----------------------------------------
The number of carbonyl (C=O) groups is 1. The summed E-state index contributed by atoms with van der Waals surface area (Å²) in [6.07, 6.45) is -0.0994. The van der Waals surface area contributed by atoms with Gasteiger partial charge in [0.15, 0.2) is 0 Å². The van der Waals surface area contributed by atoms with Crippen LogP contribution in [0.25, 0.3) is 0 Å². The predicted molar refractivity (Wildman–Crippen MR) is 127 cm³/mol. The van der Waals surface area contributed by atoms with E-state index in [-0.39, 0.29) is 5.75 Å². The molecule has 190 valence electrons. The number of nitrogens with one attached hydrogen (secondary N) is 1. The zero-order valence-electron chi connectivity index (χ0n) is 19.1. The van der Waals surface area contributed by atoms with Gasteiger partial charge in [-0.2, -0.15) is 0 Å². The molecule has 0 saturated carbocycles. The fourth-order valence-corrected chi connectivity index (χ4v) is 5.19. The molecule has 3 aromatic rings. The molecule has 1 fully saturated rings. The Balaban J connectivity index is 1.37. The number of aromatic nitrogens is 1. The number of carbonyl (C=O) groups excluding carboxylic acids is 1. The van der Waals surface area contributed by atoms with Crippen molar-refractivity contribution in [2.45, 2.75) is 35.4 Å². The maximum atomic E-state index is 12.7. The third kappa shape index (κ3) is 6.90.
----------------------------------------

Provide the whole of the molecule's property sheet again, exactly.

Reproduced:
The number of carbonyl (C=O) groups is 1. The summed E-state index contributed by atoms with van der Waals surface area (Å²) in [6.07, 6.45) is -0.0994. The van der Waals surface area contributed by atoms with Gasteiger partial charge in [0.15, 0.2) is 0 Å². The van der Waals surface area contributed by atoms with Crippen LogP contribution in [0.25, 0.3) is 0 Å². The predicted molar refractivity (Wildman–Crippen MR) is 127 cm³/mol. The van der Waals surface area contributed by atoms with E-state index in [-0.39, 0.29) is 5.75 Å². The molecule has 190 valence electrons. The number of nitrogens with one attached hydrogen (secondary N) is 1. The zero-order valence-electron chi connectivity index (χ0n) is 19.1. The van der Waals surface area contributed by atoms with Gasteiger partial charge in [-0.2, -0.15) is 0 Å². The molecule has 0 saturated carbocycles. The fourth-order valence-corrected chi connectivity index (χ4v) is 5.19. The molecule has 3 aromatic rings. The molecule has 1 fully saturated rings. The Balaban J connectivity index is 1.37. The number of aromatic nitrogens is 1. The number of carbonyl (C=O) groups excluding carboxylic acids is 1. The van der Waals surface area contributed by atoms with Crippen molar-refractivity contribution in [2.45, 2.75) is 35.4 Å². The maximum atomic E-state index is 12.7. The third kappa shape index (κ3) is 6.90.